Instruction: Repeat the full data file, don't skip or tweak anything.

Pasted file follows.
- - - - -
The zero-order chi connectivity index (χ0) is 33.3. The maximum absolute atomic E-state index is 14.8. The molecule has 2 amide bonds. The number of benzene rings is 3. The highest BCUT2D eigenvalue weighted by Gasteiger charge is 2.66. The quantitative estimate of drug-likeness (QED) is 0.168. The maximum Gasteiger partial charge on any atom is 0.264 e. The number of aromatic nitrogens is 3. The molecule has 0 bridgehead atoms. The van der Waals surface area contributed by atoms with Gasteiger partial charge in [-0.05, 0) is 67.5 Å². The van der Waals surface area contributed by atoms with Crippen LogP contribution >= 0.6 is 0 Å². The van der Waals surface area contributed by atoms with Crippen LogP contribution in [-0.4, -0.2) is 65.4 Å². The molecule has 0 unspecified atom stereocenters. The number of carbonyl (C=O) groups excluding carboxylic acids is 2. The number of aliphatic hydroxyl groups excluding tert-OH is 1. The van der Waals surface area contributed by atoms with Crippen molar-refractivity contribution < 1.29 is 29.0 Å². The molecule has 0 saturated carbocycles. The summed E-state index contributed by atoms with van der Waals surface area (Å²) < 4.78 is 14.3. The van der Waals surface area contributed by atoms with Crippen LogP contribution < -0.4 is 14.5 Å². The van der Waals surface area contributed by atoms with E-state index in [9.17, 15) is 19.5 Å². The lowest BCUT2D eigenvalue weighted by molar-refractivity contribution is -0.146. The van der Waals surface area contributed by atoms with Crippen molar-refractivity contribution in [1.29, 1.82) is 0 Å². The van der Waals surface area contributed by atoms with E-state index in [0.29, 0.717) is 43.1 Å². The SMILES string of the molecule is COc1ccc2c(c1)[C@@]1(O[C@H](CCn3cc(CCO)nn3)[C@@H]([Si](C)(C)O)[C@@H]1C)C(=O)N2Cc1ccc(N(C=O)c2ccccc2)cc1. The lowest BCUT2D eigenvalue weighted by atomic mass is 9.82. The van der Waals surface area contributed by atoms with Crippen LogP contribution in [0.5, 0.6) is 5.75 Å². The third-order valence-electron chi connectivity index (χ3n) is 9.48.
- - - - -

The zero-order chi connectivity index (χ0) is 33.3. The maximum absolute atomic E-state index is 14.8. The molecule has 2 amide bonds. The number of benzene rings is 3. The highest BCUT2D eigenvalue weighted by Gasteiger charge is 2.66. The quantitative estimate of drug-likeness (QED) is 0.168. The maximum Gasteiger partial charge on any atom is 0.264 e. The number of aromatic nitrogens is 3. The molecule has 0 bridgehead atoms. The van der Waals surface area contributed by atoms with Gasteiger partial charge in [-0.05, 0) is 67.5 Å². The van der Waals surface area contributed by atoms with Crippen LogP contribution >= 0.6 is 0 Å². The van der Waals surface area contributed by atoms with Crippen LogP contribution in [-0.4, -0.2) is 65.4 Å². The molecule has 0 unspecified atom stereocenters. The number of carbonyl (C=O) groups excluding carboxylic acids is 2. The number of aliphatic hydroxyl groups excluding tert-OH is 1. The van der Waals surface area contributed by atoms with Crippen molar-refractivity contribution < 1.29 is 29.0 Å². The molecule has 0 saturated carbocycles. The summed E-state index contributed by atoms with van der Waals surface area (Å²) < 4.78 is 14.3. The van der Waals surface area contributed by atoms with Crippen LogP contribution < -0.4 is 14.5 Å². The van der Waals surface area contributed by atoms with E-state index in [9.17, 15) is 19.5 Å². The lowest BCUT2D eigenvalue weighted by molar-refractivity contribution is -0.146. The van der Waals surface area contributed by atoms with Crippen molar-refractivity contribution in [1.29, 1.82) is 0 Å². The van der Waals surface area contributed by atoms with E-state index in [0.29, 0.717) is 43.1 Å². The SMILES string of the molecule is COc1ccc2c(c1)[C@@]1(O[C@H](CCn3cc(CCO)nn3)[C@@H]([Si](C)(C)O)[C@@H]1C)C(=O)N2Cc1ccc(N(C=O)c2ccccc2)cc1. The lowest BCUT2D eigenvalue weighted by atomic mass is 9.82. The van der Waals surface area contributed by atoms with Crippen LogP contribution in [0.5, 0.6) is 5.75 Å². The third-order valence-electron chi connectivity index (χ3n) is 9.48.